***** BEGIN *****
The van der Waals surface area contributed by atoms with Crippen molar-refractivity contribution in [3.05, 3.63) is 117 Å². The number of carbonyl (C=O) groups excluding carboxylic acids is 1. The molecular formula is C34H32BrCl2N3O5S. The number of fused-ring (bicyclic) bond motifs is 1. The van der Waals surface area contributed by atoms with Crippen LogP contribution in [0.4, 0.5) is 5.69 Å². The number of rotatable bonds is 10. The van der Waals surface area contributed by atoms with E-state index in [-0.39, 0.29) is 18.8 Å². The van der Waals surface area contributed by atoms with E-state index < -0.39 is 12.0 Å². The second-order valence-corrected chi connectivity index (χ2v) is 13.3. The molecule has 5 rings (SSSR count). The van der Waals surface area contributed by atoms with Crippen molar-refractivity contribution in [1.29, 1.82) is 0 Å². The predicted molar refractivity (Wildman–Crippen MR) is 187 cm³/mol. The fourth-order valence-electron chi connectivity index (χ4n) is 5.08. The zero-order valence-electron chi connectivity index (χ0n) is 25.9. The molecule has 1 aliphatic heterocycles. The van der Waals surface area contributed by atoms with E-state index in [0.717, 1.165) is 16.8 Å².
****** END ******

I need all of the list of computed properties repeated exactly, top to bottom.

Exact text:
The van der Waals surface area contributed by atoms with Crippen molar-refractivity contribution in [3.05, 3.63) is 117 Å². The number of carbonyl (C=O) groups excluding carboxylic acids is 1. The molecular formula is C34H32BrCl2N3O5S. The number of fused-ring (bicyclic) bond motifs is 1. The van der Waals surface area contributed by atoms with Crippen LogP contribution in [0.4, 0.5) is 5.69 Å². The number of rotatable bonds is 10. The van der Waals surface area contributed by atoms with E-state index in [-0.39, 0.29) is 18.8 Å². The van der Waals surface area contributed by atoms with E-state index < -0.39 is 12.0 Å². The second-order valence-corrected chi connectivity index (χ2v) is 13.3. The molecule has 5 rings (SSSR count). The van der Waals surface area contributed by atoms with Crippen molar-refractivity contribution in [1.29, 1.82) is 0 Å². The predicted molar refractivity (Wildman–Crippen MR) is 187 cm³/mol. The fourth-order valence-electron chi connectivity index (χ4n) is 5.08. The zero-order valence-electron chi connectivity index (χ0n) is 25.9. The molecule has 1 aliphatic heterocycles. The van der Waals surface area contributed by atoms with E-state index in [0.717, 1.165) is 16.8 Å².